Darkcore or darkside is a music subgenre of jungle (not be confused with the more recent developments of hardcore) that became popular in the United Kingdom. It is recognized as being one of the direct precursors of the genre now known as drum and bass. Popular from late 1992 and through 1993, Darkcore was a counter movement to happy hardcore, which also evolved from breakbeat hardcore.
Darkcore is characterized by aggressive, often syncopated breakbeats; low frequency bass lines; and a strong 4-to-the-floor beat, owing to the subgenre's hardcore origins. Tracks are generally between 150 and 167 BPM, with 160 BPM being especially common. Many tracks feature dark-themed samples such as choirs, synthesizer notes, horror movie theme music, or cries for help.
As the style evolved, the use of horror elements was dropped as producers relied more on simple effects such as reverb, delay, pitch shifting and time stretching to create a chaotic and sinister mood. The use of time-stretching features on many tracks and gives a scratchy, metallic quality to some samples, particularly breakbeats.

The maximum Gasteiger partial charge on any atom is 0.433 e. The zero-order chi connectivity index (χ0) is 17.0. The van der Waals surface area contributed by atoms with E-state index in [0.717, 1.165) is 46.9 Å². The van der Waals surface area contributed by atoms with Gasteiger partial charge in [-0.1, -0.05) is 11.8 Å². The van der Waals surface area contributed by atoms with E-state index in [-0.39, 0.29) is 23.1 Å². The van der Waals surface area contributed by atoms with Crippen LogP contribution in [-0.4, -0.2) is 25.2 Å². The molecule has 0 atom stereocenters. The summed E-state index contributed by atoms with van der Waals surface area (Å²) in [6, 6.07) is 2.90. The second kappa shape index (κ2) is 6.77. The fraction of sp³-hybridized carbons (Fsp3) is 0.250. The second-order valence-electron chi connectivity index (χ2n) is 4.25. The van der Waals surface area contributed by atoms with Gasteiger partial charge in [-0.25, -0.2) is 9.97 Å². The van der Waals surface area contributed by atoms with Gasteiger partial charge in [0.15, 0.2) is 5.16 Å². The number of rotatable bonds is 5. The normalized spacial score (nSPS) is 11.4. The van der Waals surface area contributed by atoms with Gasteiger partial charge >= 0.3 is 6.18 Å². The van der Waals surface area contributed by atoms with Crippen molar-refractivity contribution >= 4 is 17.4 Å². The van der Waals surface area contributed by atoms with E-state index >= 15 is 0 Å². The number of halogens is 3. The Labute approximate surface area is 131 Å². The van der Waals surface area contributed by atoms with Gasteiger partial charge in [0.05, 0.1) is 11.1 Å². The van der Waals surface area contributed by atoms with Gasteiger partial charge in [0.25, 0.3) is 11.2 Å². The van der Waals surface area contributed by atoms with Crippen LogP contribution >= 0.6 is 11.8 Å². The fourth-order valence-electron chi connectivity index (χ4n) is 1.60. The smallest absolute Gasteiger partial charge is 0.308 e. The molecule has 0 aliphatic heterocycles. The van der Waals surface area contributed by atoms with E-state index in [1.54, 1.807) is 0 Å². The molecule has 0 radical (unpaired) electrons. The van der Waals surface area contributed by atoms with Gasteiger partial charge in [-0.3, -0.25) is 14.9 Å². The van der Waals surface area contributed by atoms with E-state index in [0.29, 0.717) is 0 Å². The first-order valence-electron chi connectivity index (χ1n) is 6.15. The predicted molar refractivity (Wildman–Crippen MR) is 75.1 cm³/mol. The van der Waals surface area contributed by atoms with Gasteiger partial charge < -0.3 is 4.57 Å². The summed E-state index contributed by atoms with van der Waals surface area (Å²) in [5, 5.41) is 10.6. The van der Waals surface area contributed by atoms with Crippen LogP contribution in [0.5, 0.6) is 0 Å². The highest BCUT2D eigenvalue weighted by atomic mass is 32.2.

The 1993 CD release Hard Leaders III - Enter The Darkside contains many popular darkcore tunes of the era.
Today, darkcore is used to describe the entire array of breakbeat producers and DJs who work within the 160-190+ BPM tempo range. Its current configuration, darkstep, is notably different in quality and process availability as the modern drum and bass elements are included.
Just as the commercial success of hardcore in 1992 had prompted the first wave of 'darkside' tunes, so the hipster vogue for 'intelligent' inspired a defensive, back-to-the-underground initiative on the part of the original junglists.
By late 1992, the happy rave tunes of 1990--1 were being eclipsed by a style called 'darkside' or dark-core;
During the early development of this burgeoning genre of up-tempo break-beat EDM (between 1992 and 1994), "jungle" and "drum 'n' bass" were being used synonymously with "darkcore" and "dark".
Dark-core is composed entirely on continuously on looped breakbeats;
Using effects like time-stretching, pitch-shifting and reversing, the darkside producers gave their breakbeats a brittle, metallic sound, like scuttling claws; they layered beats to form a dense mesh of convoluted, convulsive poly rhythm, inducing a febrile feel of in-the-pocket funk and out-of-body.
The other important source for techstep was the first era of 'darkside', as pioneered by Reinforced artists like Doc Scott and 4 Hero.